First Clove

the smell of garlic is the beginning of everything and in every beginning is a scent of the end

I am seeking my beginnings  in the soil of shifting lands I dig for garlic taproots thirty generations deep to hold my hands 

Second Clove

you know you need a knife  to cut off the head many heads should be cut off but this one is allowed garlic forgives its beheading a sacrifice  to all who dwell in aprons  over gas hobs firing up magic  revealing their secrets over steaming pots and pans

it is true I was there with my grandmother I saw the paper-thin protective layers shed  to naked raw questions let the garlic speak in oil splattering and splashing my hands like hers  riddled us with silver scorch marks the spreading rivers of Eden

Third Clove

I tear up at the thought of garlic my grandmother wore it around her neck if you live and eat and cook garlic for long enough it becomes your perfume

I peel its almost translucent skin to its sticky inner self the viscid texture clings to my fingers  I carry its aroma hands grasping the steering wheel as I fetch my kids from school

I cook lunch for them following my grandmother’s incantations her daily schedule clean cook chicken with turmeric and garlic rest welcome children home with overflowing pots only I don’t rest  and I weep because with no grandmother  to chop the garlic small and toss into the hot frying pan to chant blessings  with full moons of onion be beautiful be happy discard your bruised skin let the head of garlic be your crown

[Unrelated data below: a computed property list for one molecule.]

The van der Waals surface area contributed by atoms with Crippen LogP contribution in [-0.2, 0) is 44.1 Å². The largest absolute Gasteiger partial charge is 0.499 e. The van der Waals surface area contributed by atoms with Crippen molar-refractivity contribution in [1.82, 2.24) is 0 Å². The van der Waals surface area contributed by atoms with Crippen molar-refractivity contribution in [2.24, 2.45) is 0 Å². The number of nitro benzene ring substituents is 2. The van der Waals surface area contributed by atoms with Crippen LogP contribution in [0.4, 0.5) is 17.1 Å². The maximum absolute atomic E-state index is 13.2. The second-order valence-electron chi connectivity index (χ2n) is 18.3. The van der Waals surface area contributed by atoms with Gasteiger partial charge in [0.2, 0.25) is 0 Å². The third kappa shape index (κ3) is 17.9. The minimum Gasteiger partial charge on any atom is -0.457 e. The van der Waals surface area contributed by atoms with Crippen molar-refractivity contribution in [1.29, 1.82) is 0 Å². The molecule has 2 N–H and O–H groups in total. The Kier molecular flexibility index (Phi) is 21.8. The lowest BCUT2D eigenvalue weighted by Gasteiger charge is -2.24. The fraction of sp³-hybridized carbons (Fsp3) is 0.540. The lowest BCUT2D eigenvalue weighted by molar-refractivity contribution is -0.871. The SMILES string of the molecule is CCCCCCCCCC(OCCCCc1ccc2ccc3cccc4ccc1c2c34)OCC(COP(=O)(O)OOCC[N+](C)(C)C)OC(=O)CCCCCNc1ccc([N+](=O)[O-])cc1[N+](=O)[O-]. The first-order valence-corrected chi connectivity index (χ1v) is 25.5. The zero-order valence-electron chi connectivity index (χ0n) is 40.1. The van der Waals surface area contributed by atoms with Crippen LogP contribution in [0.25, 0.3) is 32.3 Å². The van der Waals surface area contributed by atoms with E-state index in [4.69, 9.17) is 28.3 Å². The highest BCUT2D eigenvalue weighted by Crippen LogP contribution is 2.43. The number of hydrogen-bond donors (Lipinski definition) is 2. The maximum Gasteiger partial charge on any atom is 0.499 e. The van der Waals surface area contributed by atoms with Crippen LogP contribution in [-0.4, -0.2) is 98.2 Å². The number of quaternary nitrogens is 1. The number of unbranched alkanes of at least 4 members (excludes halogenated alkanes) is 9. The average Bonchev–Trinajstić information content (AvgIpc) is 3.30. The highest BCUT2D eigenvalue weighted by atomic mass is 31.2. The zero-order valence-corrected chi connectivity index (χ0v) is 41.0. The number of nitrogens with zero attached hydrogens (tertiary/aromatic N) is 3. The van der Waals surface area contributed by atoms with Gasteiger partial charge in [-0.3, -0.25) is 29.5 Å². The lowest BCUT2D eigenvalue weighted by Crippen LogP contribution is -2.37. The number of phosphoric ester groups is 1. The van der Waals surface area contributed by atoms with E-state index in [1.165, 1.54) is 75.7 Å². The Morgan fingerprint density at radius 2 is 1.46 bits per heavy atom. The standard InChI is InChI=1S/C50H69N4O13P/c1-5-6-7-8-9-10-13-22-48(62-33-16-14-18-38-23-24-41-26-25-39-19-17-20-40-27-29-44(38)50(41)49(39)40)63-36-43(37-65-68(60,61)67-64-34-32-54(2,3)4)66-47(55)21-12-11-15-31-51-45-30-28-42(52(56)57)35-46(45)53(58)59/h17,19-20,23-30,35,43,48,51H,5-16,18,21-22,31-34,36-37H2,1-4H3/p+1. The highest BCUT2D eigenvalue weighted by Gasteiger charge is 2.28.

Fourth Clove

I break this bulb bare its whiteness  marbled with purple streaks  I feel the papery thin veil of yesterday crumble under my seeking fingers smell the sweat  of my grandmother’s fear as she closes one suitcase for her family of seven  boarding the plane  from Baghdad to Israel I still smell the tent mud the DDT the rain washing away  the displaced the misplaced

the garlic cooks too fast too soon golden brown like my grandmother’s skin

Fifth Clove

am I the fruit of garlic or the shell my grandmother didn’t believe in waste waste is a sin she picked up every shred and held me in her fingers rough burnt cooked strong she could carry a tray of cheese sambusak  straight from the oven with her bare hands

I heard her knead her complaints  into dough  beat them flat into crackers sprinkled with caraway seeds her black cardigan flecked with flour she rolled them out flat

Sixth Clove

to run out of garlic  is like running out of air I always buy too much left in the vegetable bowl it keeps growing shoots of green curled up embryos less sharp to eat less hurt  sprouts that don’t remember the uprooting from warm olive tree earth from ancestor graves

my grandmother believed anything can grow  anywhere as long as it’s attached  to mother  warding off  anyone who says  I don’t belong

Seventh Clove

I want to grow yellow roses like those peeping through  my grandmother’s kitchen window sprinkle her rosewater  brewed from scattered petals  simmered and strained  until strong on my skin

I lie my heart down  it will be kashered it will be eaten by man

you can’t buy it can’t conjure it up  with unwilling hands only blessed wrinkled scalded hands who know how to unfurl the garlic flower to reach the middle spine no knife can cut through

so throw garlic into the fire watch it cook  until it ages black doubles in strength subtle sweet sure all that I seek my grandmother already knew

HELD Magazine